On Wed, 19 Jan 2000 21:29:37 -0600, Tom Pearson wrote:
TP>I have found this discussion, largely between Stephen E. Jones and Chris
>Cogan, to be interesting and helpful. ...
There's no accounting for taste! :-)
Seriously, welcome to the Reflector Tom, if you're new. I notice you are
from the "Department of History & Philosophy" at "The University of
Texas". Maybe you could tell us a bit more about yourself so we can know
where you are coming from?
>SJ>As Craig pointed out in his debate with Zindler, the "argument from evil"
>>presupposes that there is "evil". He pointed out that the existence of
>>evil in turn presupposed objective moral values, which Mackie, on of
>>the world's leading atheist philosophers admitted could not be admitted
>>to exist without providing a powerful Moral Argument for the existence
TP>Although Craig's position here is frequently put forward by theists, this
>is a circular argument. The reason that evil presupposes objective moral
>values in this argument is that the definition of "evil" has been reduced
>to "moral evil." "Natural evil" -- pain and suffering, and other signs of
>disorder -- do not presuppose any objective moral values.
But then why would they be called "evil"? The whole concept of "evil"
presupposes that things are not how they *should* be. And "should" is a
"*moral* category. On materialistic-naturalist principles "pain and
suffering" just *are*. The atheists Gould and Dawkins have written that the
universe is *indifferent* to our sufferings:
"We are the offspring of history, and must establish our own paths in this
most diverse and interesting of conceivable universes-one indifferent to our
suffering, and therefore offering us maximal freedom to thrive, or to fail, in
our own chosen way." (Gould S.J., "Wonderful Life", 1991, pp322-323).
"The universe we observe has precisely the properties we should expect if
there is, at bottom, no design, no purpose, no evil and no good, nothing
but blind, pitiless indifference." (Dawkins R., "River out of Eden", 1996,
>natural phenomena "evil" only requires that God be both a creative and a
>rational agent, which are normal features of theism.
Disagree. "Evil" is not a problem for Intelligent Design, for example,
because in ID the Designer is only required to be intelligent and powerful.
Only if the Designer is claimed to be *good*, as He is in Christian theism,
is evil a problem.
TP>A creative and
>rational agent would not sanction a disorderly creation, but the existence
>of pain and suffering are evidence of disorder (and so this argument is
>sometimes called the "Evidential Argument from Evil" in the
I disagree with both propositions that "A creative and rational agent would
not sanction a disorderly creation" and that "pain and suffering are
evidence of disorder", at least until "disorder" is clearly defined.
The Christian God, for example, is free to sanction whatever He pleases, to
achieve His ends, even a certain amount of disorder.
The creation in Genesis 1 starts out with "a certain amount of disorder"
(e.g. Gen 1:2 "Now the earth was formless and empty...) and at the end of
God's creative activity is described as "very good" (Gen 1:31), Yet it has
wild animals in it and needs to be subdued by man:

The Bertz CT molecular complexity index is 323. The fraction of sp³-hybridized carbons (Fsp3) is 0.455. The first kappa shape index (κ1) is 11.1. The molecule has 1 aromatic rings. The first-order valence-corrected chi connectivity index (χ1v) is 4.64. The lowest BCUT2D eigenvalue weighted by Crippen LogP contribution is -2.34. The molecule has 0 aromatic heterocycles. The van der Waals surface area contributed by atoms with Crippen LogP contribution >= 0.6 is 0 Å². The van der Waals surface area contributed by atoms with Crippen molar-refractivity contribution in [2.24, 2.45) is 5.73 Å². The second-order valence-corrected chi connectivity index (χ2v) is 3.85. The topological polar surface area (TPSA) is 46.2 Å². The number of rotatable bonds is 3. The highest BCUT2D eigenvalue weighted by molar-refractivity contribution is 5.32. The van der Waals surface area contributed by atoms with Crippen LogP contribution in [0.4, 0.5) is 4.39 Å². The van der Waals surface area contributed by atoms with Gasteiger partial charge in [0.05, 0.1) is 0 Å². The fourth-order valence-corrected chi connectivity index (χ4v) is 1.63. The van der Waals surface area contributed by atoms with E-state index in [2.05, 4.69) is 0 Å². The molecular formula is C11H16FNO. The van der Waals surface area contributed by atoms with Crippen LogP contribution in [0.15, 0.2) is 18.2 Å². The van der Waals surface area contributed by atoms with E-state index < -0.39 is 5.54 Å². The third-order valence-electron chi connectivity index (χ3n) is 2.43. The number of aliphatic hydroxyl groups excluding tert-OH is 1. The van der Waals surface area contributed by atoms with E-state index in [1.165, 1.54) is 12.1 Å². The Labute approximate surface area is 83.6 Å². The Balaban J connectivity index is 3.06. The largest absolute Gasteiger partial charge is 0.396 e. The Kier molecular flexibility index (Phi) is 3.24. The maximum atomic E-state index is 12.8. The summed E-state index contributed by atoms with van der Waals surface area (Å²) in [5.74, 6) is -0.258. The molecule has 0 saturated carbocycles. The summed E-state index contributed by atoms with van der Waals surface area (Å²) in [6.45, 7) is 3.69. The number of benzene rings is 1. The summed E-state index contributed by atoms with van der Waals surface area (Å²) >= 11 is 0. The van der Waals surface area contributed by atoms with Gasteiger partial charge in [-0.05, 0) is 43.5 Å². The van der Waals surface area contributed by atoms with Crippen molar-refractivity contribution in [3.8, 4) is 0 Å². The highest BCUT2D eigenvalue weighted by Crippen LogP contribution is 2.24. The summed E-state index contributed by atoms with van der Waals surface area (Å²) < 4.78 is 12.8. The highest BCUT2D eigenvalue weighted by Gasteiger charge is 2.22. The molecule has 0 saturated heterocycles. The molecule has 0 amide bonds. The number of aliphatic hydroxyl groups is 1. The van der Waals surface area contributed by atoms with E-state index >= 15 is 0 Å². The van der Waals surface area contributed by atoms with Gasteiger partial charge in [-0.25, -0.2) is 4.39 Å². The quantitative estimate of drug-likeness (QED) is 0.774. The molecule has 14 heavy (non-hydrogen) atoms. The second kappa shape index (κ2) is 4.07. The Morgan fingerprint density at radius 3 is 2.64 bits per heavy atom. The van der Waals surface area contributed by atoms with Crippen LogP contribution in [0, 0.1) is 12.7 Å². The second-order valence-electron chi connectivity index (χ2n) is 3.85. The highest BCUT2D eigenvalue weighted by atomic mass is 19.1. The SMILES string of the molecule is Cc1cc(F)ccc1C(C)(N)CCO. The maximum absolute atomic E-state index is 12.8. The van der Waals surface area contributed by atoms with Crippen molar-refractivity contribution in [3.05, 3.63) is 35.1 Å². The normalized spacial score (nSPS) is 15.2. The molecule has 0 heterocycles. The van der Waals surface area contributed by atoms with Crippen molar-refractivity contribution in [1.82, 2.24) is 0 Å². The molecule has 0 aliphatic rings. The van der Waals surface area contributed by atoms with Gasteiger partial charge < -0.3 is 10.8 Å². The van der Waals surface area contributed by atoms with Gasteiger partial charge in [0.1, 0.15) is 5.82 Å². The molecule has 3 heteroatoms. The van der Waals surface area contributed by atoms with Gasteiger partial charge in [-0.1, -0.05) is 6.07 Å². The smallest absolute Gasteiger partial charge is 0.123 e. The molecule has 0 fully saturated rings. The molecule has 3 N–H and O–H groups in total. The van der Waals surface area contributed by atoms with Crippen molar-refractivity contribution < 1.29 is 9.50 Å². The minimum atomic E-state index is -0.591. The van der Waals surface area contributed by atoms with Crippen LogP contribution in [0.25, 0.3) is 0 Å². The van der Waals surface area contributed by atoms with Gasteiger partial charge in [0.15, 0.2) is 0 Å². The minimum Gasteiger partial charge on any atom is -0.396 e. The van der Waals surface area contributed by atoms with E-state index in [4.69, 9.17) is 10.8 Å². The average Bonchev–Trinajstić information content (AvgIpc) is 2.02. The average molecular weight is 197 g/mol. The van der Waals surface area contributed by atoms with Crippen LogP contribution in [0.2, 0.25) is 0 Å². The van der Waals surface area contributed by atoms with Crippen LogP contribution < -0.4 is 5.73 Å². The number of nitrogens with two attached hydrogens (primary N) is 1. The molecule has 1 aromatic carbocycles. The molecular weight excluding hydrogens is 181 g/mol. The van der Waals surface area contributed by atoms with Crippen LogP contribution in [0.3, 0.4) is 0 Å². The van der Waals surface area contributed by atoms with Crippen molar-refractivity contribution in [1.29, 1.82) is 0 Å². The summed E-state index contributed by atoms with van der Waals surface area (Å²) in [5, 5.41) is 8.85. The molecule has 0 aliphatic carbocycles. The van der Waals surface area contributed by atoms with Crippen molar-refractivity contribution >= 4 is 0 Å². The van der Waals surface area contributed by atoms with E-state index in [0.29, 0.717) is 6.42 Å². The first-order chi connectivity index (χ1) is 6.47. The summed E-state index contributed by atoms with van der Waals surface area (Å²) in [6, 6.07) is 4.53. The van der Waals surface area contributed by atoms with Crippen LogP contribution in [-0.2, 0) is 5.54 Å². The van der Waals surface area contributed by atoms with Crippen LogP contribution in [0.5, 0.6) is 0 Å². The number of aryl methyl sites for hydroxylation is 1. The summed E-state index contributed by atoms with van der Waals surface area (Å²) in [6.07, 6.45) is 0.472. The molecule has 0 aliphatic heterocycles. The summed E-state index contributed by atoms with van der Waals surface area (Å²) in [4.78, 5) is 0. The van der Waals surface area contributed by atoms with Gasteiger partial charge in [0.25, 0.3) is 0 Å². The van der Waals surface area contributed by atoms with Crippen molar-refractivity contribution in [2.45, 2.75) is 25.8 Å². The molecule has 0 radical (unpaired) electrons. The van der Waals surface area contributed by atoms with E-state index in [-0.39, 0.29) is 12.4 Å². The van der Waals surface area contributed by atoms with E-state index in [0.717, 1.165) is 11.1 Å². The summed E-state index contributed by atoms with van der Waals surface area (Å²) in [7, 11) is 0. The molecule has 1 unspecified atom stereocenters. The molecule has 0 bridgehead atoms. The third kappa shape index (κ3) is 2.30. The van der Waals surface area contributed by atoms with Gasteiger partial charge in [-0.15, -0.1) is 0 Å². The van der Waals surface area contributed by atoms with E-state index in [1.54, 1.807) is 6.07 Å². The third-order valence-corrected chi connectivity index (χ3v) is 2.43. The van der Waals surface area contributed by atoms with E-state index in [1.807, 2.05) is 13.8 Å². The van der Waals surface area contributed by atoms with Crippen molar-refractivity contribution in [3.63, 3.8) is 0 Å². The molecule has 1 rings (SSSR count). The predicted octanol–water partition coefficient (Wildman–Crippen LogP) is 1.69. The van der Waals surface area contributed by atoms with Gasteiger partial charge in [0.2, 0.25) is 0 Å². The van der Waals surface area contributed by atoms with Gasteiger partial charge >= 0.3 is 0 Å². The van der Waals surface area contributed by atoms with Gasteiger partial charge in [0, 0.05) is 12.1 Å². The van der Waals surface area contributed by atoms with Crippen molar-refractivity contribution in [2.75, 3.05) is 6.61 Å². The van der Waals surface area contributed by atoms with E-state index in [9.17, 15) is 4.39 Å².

"It is expressed in the mandate given to man in Genesis 1:28 which reads,
'Be fruitful and multiply, and fill the earth and subdue it; and have
dominion...over every living thing...' This mandate thus charged man with
`subduing' the earth. The Hebrew word for 'subdue' is kabas, and in all its
other occurrences in Scripture (about twelve in all) it is used as a term
indicating strong action in the face of opposition, enmity or evil. Thus, the
land of Canaan was 'subdued' before Israel, though the Canaanites had
chariots of iron; weapons of war are 'subdued', so are iniquities. The word
is never used in a mild sense. It indicates, I believe, that Adam was sent
into a world where all was not sweetness and light for in such a world what
would there be to subdue? The animals, it suggests, included some that
were wild and ferocious, 26 and Adam was charged to exercise a genuinely
civilizing role and to promote harmony among them." (Spanner D.C.,
"Biblical Creation and the Theory of Evolution", 1987, p53)
Another example is the Scriptures which Christianity claims is from God
but they evidence a certain amount of disorder, even if some of that
disorder was not in the original manuscripts. There is a benefit to this
(IMHO intended by God) to give theologians meaningful work in
attempting to bring greater order to God's revealed thoughts, by systematic
And "pain and suffering are" not "evidence of disorder" but a necessary
part of a world in which life must feed on life. Psalm 104 even says this is
evidence of the *wisdom* of God:
You bring darkness, it becomes night, and all the beasts of the forest prowl.
The lions roar for their prey and seek their food from God. The sun rises,
and they steal away; they return and lie down in their dens. Then man goes
out to his work, to his labor until evening. How many are your works, O
LORD! In wisdom you made them all; the earth is full of your creatures.
There is the sea, vast and spacious, teeming with creatures beyond number-
living things both large and small. There the ships go to and fro, and the
leviathan, which you formed to frolic there. These all look to you to give
them their food at the proper time. When you give it to them, they gather it
up; when you open your hand, hand, they are satisfied with good things.
And *human* pain and suffering are not "evidence of disorder" but are